Do you see the table below? These are the changing charges over the past four months for the privilege of driving the car my wife and I already own.
Yeah, it confuses me too.
Here’s the deal. We own a 2002 Mazda 3. It’s a great little car. But if we want to keep driving it, we have to pay the Singaporean government $57,009 SGD, or roughly $44,000 U.S. dollars before June.
Category A Category B Open Category
The Singaporean government is a brilliant revenue generator. With such a great public transit system, the government recognizes that people don’t really need to drive cars.
And those who do want to drive will pay heavily for it.
The proceeds go into the government’s coffers. It’s no wonder Singapore has no long term debt.
When you buy a new car in Singapore, there are two costs associated with it: the cost of the car itself and the certificate of entitlement, giving you permission to drive the car for ten years.
After the ten years are up, as they will be with our car this June, you have to renew the COE. With a small car like ours, it’s just $44,000 U.S.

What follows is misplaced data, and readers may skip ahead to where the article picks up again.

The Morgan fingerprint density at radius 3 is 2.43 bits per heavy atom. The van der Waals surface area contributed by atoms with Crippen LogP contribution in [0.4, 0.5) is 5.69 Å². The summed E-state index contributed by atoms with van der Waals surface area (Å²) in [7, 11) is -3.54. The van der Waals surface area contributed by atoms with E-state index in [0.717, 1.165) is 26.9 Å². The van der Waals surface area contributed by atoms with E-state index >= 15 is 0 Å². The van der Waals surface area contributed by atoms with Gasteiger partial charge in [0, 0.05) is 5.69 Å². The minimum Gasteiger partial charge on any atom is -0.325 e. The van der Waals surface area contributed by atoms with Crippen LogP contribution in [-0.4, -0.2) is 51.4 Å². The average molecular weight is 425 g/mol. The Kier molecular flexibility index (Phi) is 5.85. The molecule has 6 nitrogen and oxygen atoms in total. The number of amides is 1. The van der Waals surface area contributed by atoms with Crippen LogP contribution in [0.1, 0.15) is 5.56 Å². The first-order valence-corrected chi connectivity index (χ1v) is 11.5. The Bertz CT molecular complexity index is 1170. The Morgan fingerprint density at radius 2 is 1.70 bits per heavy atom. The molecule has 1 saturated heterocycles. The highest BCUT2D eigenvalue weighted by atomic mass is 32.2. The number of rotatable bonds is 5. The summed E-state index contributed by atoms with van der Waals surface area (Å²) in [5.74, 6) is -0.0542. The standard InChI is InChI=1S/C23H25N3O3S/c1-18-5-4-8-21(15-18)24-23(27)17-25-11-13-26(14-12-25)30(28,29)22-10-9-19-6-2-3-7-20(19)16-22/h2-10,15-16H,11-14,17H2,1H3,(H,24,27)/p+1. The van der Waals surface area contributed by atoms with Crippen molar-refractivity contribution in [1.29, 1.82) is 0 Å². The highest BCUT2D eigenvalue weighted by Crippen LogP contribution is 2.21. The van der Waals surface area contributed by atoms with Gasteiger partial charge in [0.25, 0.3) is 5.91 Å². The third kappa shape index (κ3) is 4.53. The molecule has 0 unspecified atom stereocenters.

To renew the COE of a larger car would cost $78,189 SGD.
In Singapore, it’s better to purchase something small.
And what about purchasing another car? If we bought a new car, we’d get the COE thrown in as a complimentary accessory. Is that a good deal? You tell me.
If we bought a 2012 Honda Civic, it would cost $126,900 SGD, roughly $100,000 U.S.
A 2012 Volkswagen Golf would set us back $205,300 SGD, roughly $160,000 USD.
A BMW M Series Sedan could cost $489,800 SGD or roughly $338,000 USD.
But if you’ve read my book, Millionaire Teacher, you’ll know that I’d never buy a new car. So what about used costs?
This is particularly distressing. If we don’t renew our car’s COE, we’ll receive a small sum for the car and it will then get shipped (likely) to Malaysia, where it should enjoy a second lease on life. It won’t be welcome on Singapore’s roads again.
The used car market doesn’t look as promising as we’d like.
A tiny 1.3 litre 2006 Honda Fit would cost $36,800 SGD, and we could only drive it for 4 more years before the CEO runs out. When it does, if we want to keep driving the car, we’d have to pay another $57,000 SGD to keep it on the road (and that’s if the CEO cost doesn’t increase).
With houses in Michigan state going for less than the cost of a new Singapore car, it certainly has me wondering.
According to the Detroit Free Press, the average home in Michigan sold for a paltry $95,882 in January.
You’ve probably heard the expression: you can live in your car, but not drive your house.
But what if you never really own that car?
Andrew Hallam is a Digital Nomad. He’s the author of the bestseller Millionaire Teacher and Millionaire Expat: How To Build Wealth Living Overseas